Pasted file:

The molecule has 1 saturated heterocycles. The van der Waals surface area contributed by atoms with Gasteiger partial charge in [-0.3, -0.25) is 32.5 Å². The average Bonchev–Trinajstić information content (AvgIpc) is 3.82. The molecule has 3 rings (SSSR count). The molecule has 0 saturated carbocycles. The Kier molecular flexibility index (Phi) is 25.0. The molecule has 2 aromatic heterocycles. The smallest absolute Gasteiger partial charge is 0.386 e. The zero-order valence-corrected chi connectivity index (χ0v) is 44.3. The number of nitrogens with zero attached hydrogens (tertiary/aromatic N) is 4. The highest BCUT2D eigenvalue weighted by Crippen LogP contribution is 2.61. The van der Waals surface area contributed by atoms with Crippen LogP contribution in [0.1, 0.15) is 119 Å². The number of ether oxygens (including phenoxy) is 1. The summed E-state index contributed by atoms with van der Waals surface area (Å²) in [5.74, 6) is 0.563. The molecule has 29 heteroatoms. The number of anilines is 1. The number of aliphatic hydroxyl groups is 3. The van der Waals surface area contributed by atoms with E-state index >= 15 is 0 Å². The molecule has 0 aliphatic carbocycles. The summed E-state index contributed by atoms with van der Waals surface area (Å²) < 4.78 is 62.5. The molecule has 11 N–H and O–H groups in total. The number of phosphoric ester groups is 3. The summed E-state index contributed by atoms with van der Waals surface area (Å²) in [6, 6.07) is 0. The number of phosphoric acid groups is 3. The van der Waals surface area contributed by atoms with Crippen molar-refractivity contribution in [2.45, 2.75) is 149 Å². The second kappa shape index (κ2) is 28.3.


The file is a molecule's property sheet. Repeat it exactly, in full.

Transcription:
The molecule has 1 saturated heterocycles. The van der Waals surface area contributed by atoms with Gasteiger partial charge in [-0.3, -0.25) is 32.5 Å². The average Bonchev–Trinajstić information content (AvgIpc) is 3.82. The molecule has 3 rings (SSSR count). The molecule has 0 saturated carbocycles. The Kier molecular flexibility index (Phi) is 25.0. The molecule has 2 aromatic heterocycles. The smallest absolute Gasteiger partial charge is 0.386 e. The zero-order valence-corrected chi connectivity index (χ0v) is 44.3. The number of nitrogens with zero attached hydrogens (tertiary/aromatic N) is 4. The highest BCUT2D eigenvalue weighted by Crippen LogP contribution is 2.61. The van der Waals surface area contributed by atoms with Crippen LogP contribution in [0.1, 0.15) is 119 Å². The number of ether oxygens (including phenoxy) is 1. The summed E-state index contributed by atoms with van der Waals surface area (Å²) in [5.74, 6) is 0.563. The molecule has 29 heteroatoms. The number of anilines is 1. The number of aliphatic hydroxyl groups is 3. The van der Waals surface area contributed by atoms with E-state index >= 15 is 0 Å². The molecule has 0 aliphatic carbocycles. The summed E-state index contributed by atoms with van der Waals surface area (Å²) < 4.78 is 62.5. The molecule has 11 N–H and O–H groups in total. The number of phosphoric ester groups is 3. The summed E-state index contributed by atoms with van der Waals surface area (Å²) in [6, 6.07) is 0. The number of phosphoric acid groups is 3. The van der Waals surface area contributed by atoms with Crippen molar-refractivity contribution in [2.45, 2.75) is 149 Å². The second kappa shape index (κ2) is 28.3.